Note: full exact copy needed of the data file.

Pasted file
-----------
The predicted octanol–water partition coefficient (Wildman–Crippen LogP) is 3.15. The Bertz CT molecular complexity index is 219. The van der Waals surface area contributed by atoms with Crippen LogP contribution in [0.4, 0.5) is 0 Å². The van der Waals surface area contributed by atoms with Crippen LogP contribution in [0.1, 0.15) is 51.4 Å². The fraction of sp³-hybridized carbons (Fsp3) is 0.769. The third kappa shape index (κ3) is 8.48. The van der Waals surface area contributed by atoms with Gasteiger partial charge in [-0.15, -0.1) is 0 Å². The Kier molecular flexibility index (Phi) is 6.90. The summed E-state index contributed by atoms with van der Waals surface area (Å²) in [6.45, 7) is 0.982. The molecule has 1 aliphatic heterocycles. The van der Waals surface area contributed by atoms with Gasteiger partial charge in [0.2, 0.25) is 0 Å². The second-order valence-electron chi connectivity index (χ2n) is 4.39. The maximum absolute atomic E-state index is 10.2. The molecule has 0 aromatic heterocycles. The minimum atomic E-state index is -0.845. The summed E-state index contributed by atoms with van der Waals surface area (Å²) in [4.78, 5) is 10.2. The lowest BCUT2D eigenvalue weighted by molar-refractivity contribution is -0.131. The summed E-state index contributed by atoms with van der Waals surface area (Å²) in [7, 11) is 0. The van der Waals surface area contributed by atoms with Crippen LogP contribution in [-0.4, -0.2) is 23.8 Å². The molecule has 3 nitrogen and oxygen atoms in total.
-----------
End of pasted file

The predicted octanol–water partition coefficient (Wildman–Crippen LogP) is 3.15. The Bertz CT molecular complexity index is 219. The van der Waals surface area contributed by atoms with Crippen LogP contribution in [0.4, 0.5) is 0 Å². The van der Waals surface area contributed by atoms with Crippen LogP contribution in [0.1, 0.15) is 51.4 Å². The fraction of sp³-hybridized carbons (Fsp3) is 0.769. The third kappa shape index (κ3) is 8.48. The van der Waals surface area contributed by atoms with Gasteiger partial charge in [-0.15, -0.1) is 0 Å². The Kier molecular flexibility index (Phi) is 6.90. The summed E-state index contributed by atoms with van der Waals surface area (Å²) in [6.45, 7) is 0.982. The molecule has 1 aliphatic heterocycles. The van der Waals surface area contributed by atoms with Gasteiger partial charge in [0.2, 0.25) is 0 Å². The second-order valence-electron chi connectivity index (χ2n) is 4.39. The maximum absolute atomic E-state index is 10.2. The molecule has 0 aromatic heterocycles. The minimum atomic E-state index is -0.845. The summed E-state index contributed by atoms with van der Waals surface area (Å²) in [4.78, 5) is 10.2. The lowest BCUT2D eigenvalue weighted by molar-refractivity contribution is -0.131. The summed E-state index contributed by atoms with van der Waals surface area (Å²) in [7, 11) is 0. The van der Waals surface area contributed by atoms with Crippen LogP contribution in [-0.4, -0.2) is 23.8 Å². The molecule has 3 nitrogen and oxygen atoms in total.